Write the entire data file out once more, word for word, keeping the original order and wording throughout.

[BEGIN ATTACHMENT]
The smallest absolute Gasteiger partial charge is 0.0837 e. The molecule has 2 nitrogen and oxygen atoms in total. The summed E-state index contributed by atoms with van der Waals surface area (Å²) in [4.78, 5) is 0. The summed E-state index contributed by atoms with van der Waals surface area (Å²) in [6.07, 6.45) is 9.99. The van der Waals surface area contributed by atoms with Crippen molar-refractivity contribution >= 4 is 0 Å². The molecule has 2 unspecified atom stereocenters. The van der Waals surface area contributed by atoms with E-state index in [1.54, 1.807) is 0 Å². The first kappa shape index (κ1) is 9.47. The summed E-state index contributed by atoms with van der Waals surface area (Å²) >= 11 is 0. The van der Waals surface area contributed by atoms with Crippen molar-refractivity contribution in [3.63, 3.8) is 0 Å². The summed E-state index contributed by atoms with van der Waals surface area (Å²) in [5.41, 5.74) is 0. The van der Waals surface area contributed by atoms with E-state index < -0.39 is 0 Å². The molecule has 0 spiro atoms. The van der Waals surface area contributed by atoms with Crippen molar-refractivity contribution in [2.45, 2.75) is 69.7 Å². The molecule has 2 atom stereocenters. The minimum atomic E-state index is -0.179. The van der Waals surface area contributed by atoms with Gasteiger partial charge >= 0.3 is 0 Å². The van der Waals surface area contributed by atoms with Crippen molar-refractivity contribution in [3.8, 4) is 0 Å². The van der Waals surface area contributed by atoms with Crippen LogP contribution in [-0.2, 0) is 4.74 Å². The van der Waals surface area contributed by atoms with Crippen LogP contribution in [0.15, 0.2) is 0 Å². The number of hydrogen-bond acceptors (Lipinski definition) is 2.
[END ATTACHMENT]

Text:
The smallest absolute Gasteiger partial charge is 0.0837 e. The molecule has 2 nitrogen and oxygen atoms in total. The summed E-state index contributed by atoms with van der Waals surface area (Å²) in [4.78, 5) is 0. The summed E-state index contributed by atoms with van der Waals surface area (Å²) in [6.07, 6.45) is 9.99. The van der Waals surface area contributed by atoms with Crippen molar-refractivity contribution >= 4 is 0 Å². The molecule has 2 unspecified atom stereocenters. The van der Waals surface area contributed by atoms with E-state index in [1.54, 1.807) is 0 Å². The first kappa shape index (κ1) is 9.47. The summed E-state index contributed by atoms with van der Waals surface area (Å²) >= 11 is 0. The van der Waals surface area contributed by atoms with Crippen molar-refractivity contribution in [3.63, 3.8) is 0 Å². The summed E-state index contributed by atoms with van der Waals surface area (Å²) in [5.41, 5.74) is 0. The van der Waals surface area contributed by atoms with E-state index < -0.39 is 0 Å². The molecule has 0 spiro atoms. The van der Waals surface area contributed by atoms with Crippen molar-refractivity contribution in [2.45, 2.75) is 69.7 Å². The molecule has 2 atom stereocenters. The minimum atomic E-state index is -0.179. The van der Waals surface area contributed by atoms with Gasteiger partial charge >= 0.3 is 0 Å². The van der Waals surface area contributed by atoms with Crippen molar-refractivity contribution in [3.8, 4) is 0 Å². The van der Waals surface area contributed by atoms with Crippen LogP contribution in [-0.2, 0) is 4.74 Å². The van der Waals surface area contributed by atoms with Crippen LogP contribution in [0.15, 0.2) is 0 Å². The number of hydrogen-bond acceptors (Lipinski definition) is 2.